Russia bets on the end of the Syrian conflict before the year’s end. The Amman-based Military Operations Center (MOC), which was established by the US and its allies to monitor and train armed opposition groups, including the Free Syrian Army and the Tribes Army, has finally been shut down. With the return of the Syrian army to the south of the country, near the crossing point with Jordan, there are mounting signs that the conflict is drawing to a close, especially given that America is no longer backing the opposition, which now finds itself in disarray.
Russia is not only affecting politics in Syria, Iraq and North Africa, but also those in the Arabian Peninsula, such as the crisis between Qatar and the other Gulf Cooperation Council members and the war in Yemen. Moscow tries to balance its policy toward Saudi Arabia, Kuwait, Qatar, the United Arab Emirates, Oman and Bahrain with non-interference. 
In sum, Moscow has started to change the anti-Russian sentiment in the Middle East through its political, economic and media influence by partnerships, economic assistance, military assistance and strategic cooperation. Russia has learned from previous lessons in Yemen, Iraq, Algeria and Afghanistan that, in order to be effective, it needs to be symbolically present without being extensively involved in these Middle Eastern affairs, as long as there are representatives or proxies that can help achieve the objectives with fewer harmful repercussions for Moscow.
Qatar and Russia to 'bolster' economic ties
Two of the world's largest energy producers, Qatar and Russia, on Wednesday vowed to increase trade ties at a time when the emirate is facing an economic boycott from neighbouring states.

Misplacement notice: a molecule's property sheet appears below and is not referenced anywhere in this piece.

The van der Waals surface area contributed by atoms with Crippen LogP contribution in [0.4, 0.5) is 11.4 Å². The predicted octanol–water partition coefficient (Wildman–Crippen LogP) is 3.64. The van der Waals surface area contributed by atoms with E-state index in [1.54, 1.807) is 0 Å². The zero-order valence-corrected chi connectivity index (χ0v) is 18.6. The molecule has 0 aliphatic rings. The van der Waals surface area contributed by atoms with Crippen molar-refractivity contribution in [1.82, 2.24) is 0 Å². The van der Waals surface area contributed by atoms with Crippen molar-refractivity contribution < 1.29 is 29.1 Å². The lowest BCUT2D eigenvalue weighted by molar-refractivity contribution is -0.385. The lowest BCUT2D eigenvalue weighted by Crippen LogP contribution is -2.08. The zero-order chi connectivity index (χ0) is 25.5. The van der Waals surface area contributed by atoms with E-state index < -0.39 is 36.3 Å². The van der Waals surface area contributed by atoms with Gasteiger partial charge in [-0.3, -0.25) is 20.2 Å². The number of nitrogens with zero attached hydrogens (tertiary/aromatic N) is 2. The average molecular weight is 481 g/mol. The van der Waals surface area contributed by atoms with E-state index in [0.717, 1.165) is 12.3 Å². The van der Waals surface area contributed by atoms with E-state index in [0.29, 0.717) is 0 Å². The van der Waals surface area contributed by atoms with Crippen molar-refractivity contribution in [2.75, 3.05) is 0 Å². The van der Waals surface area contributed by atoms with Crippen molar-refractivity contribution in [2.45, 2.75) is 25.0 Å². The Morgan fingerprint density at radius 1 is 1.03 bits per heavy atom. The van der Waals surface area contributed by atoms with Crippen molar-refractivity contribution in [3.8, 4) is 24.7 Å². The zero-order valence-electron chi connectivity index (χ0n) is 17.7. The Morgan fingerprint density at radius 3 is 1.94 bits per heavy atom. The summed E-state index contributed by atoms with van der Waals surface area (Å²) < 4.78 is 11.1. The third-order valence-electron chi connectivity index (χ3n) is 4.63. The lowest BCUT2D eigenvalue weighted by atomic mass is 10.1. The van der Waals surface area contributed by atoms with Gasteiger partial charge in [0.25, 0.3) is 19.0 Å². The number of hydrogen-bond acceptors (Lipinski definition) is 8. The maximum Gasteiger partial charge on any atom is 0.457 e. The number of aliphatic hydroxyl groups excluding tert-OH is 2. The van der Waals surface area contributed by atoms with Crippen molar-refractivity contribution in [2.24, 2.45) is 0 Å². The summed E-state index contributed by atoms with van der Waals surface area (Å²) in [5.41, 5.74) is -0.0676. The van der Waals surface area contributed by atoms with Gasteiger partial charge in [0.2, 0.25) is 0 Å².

Russian Foreign Minister Sergei Lavrov made the commitment after a "lengthy" meeting in Doha with his Qatari counterpart, Sheikh Mohammed bin Abdulrahman Al-Thani, and before that, the country's Emir Sheikh Tamim bin Hamad Al-Thani.
"We are committed to bolstering trade and economic ties," Lavrov told reporters afterwards.
Russian FM Lavrov in Middle East push to resolve Qatar crisis
Sergei Lavrov’s visit to Kuwait City on Monday marks the first high-level diplomatic visit by Russia over the crisis, which began on June 5. Lavrov also will visit Qatar and the UAE on his trip.
Kuwait’s ruler has tried to mediate an end to a boycott by four Arab nations against Qatar, as have the US, France and other world powers.
Russia hoping to boost arms sales after Syrian usage
Russia is hopeful that the new weapons it tested for the first time in Syria will lead to a spike in arms sales abroad, officials said Wednesday.
Foreign customers, they said, have been particularly interested in the weapons that the Russian military have used in Syria. Moscow has waged an air campaign there since September 2015, helping President Bashar Assad sharply expand the area under his control.
Egypt looks to buy 50 advanced armoured vehicles from Russia
Egypt is planning to purchase 50 Tigr armoured vehicles from Russia, the CEO of Russia’s Military Industrial Company (VPK) Alexander Krasovitsky, has said.
The Egyptian Ministry of Internal Affairs has expressed interest in the Russian-made armoured vehicles, which would be deployed to police forces once the deal is made.
The GAZ Tigr  4×4 armoured police vehicle is more advanced than current police vehicles and consists of advanced features such as stronger armour, embrasures in the windows, two hatches and tow rope on the roof, an improved braking system, and flexibility in all terrain, including its ability to operate in water 1.2 metres deep.
350 Russian Children in Middle East Conflict Zones, Says Russian Official
here are around 350 Russian children in conflict zones in the Middle East including Syria, Russia’s children’s rights ombudswoman Anna Kuznetsova was cited as saying on Tuesday by the Interfax news agency.
Most of the children are from Russia’s North Caucasus regions of Chechnya and Dagestan, Kuznetsova said.
“Dagestan accounts for more than 200 [children], according to [government] figures,” she was cited as saying.
Many of the children were taken to Syria, Interfax reported, citing Kuznetsova’s press service.
The statement comes after RT reported earlier this month that at least 48 Russian children were marooned in Mosul, Iraq